Critics Consensus

Critics Consensus: Flee From Ninja Assassin

Plus, Old Dogs is in need of new tricks, and The Road is a trip worth taking.

by | November 24, 2009 | Comments

This week at the movies, we’ve got martial arts mayhem (Ninja Assassin, starring Rain and Naomie Harris); family-friendly hi jinks (Old Dogs, starring John Travolta and Robin Williams); and a post-apocalyptic trek (The Road, starring Viggo Mortensen and Charlize Theron). What do the critics have to say?


Ninja Assassin

What we want from a movie called Ninja Assassin is simple: amazing stunts and killer fight scenes. That isn’t too much to ask, is it? Unfortunately, the answer is yes, say critics, who feel that Ninja Assassin‘s thrills aren’t just cheap – they’re low-grade. South Korean pop star Rain is Raizo, an efficient assassin who’s betrayed by his clan, and teams up with an international cop named Mika (Naomie Harris) to bring them down. The pundits say the plot and characters are forgettable, but the big problem is that director James McTeigue edits the fight scenes down to the bone, so it’s often difficult to tell what’s happening.


Old Dogs

Slapstick is one of the hardest of comedic techniques to pull off, and when it fails, it can be brutal. Such is the issue with Old Dogs, critics say; the talented cast is game, but everyone’s trying so hard to generate laughs where there are none to be found that things go south in a hurry. John Travolta and Robin Williams star as a pair of old buddies who find themselves doing the unthinkable – caring for a set of twins just as a big business deal is about to happen. Life lessons and pratfalls ensue. The pundits say Old Dogs is predictable, overly broad, and tonally inconsistent to the point of tedium. (Check out this week’s Total Recall, in which we run down Travolta’s best-reviewed films.)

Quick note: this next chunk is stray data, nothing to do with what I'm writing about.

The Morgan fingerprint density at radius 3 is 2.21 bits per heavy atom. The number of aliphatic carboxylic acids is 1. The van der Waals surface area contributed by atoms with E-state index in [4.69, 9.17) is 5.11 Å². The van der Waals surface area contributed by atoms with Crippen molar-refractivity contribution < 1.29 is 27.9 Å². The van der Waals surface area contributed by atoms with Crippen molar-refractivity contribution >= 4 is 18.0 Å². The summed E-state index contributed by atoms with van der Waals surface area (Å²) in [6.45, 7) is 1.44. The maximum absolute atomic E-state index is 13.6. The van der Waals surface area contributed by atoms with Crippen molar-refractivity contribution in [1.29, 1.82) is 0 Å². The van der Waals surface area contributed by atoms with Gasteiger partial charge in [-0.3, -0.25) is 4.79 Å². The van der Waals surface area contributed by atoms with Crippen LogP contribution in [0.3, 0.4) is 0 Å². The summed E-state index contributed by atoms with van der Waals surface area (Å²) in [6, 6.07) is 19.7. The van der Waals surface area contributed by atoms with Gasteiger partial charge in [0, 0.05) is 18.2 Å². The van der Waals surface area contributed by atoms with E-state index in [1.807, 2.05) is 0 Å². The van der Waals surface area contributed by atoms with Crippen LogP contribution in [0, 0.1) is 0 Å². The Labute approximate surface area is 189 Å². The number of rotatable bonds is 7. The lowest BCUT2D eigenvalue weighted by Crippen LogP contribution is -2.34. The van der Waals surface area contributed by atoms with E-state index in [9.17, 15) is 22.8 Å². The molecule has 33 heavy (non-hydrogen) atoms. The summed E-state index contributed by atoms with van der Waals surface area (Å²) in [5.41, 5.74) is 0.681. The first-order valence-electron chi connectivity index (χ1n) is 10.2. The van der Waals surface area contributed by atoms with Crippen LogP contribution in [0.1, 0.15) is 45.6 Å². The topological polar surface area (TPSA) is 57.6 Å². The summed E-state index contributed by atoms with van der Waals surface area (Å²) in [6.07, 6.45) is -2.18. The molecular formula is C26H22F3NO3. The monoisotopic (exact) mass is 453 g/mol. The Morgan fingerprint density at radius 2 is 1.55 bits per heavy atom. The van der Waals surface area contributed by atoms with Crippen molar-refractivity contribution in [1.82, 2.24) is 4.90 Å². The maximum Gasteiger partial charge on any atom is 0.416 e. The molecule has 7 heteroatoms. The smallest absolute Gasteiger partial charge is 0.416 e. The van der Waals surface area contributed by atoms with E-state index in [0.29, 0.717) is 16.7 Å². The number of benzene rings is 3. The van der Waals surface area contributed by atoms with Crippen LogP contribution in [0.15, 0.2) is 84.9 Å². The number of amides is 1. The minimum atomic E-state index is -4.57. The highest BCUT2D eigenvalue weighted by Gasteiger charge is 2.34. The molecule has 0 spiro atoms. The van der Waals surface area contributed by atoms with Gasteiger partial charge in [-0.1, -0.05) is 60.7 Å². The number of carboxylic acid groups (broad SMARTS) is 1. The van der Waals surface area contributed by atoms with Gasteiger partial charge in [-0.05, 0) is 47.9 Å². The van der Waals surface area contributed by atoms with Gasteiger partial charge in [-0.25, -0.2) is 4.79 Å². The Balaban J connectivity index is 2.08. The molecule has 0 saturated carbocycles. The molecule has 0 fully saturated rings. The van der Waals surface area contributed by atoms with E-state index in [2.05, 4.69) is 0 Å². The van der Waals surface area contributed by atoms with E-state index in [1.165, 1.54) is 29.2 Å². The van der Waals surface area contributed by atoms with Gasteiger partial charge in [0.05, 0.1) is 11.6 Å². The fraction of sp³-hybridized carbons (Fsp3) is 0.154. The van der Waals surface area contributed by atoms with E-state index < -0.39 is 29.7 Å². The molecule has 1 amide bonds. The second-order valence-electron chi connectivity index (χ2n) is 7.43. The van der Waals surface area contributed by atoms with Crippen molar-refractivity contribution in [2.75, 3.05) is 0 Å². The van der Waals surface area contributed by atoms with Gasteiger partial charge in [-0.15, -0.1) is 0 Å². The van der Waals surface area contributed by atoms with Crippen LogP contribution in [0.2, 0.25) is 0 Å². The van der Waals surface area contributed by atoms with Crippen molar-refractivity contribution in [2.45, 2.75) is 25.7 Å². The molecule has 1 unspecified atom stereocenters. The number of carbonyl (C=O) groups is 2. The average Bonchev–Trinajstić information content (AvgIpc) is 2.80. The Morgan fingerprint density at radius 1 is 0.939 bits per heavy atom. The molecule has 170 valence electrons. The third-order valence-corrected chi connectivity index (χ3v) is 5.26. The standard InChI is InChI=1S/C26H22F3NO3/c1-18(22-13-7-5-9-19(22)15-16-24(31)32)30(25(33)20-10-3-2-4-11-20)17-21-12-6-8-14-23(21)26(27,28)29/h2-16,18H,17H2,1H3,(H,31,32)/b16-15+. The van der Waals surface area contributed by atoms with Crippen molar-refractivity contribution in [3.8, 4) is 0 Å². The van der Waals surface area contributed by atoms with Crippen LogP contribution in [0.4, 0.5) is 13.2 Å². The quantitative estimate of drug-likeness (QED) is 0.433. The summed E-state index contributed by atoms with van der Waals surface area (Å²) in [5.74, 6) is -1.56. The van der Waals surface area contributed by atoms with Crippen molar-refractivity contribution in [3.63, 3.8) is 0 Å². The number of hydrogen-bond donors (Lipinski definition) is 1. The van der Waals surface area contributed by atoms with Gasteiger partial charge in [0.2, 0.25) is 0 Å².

The Road

Once No Country for Old Men won Best Picture, it was only a matter of time before Cormac McCarthy’s other works would be adapted for the screen. And critics say that The Road, though unrelentingly grim and literal-minded, is still a very good movie version of McCarthy’s prose. Viggo Mortensen stars as a man who’s struggling for survival as he and his son trek across a post-apocalyptic American wasteland, populated only with cannibals and the desperate. The pundits say this is by no means a good time at the movies, but it’s beautifully shot, often moving, and features a fine performance from Mortensen.

Also opening this week in limited release: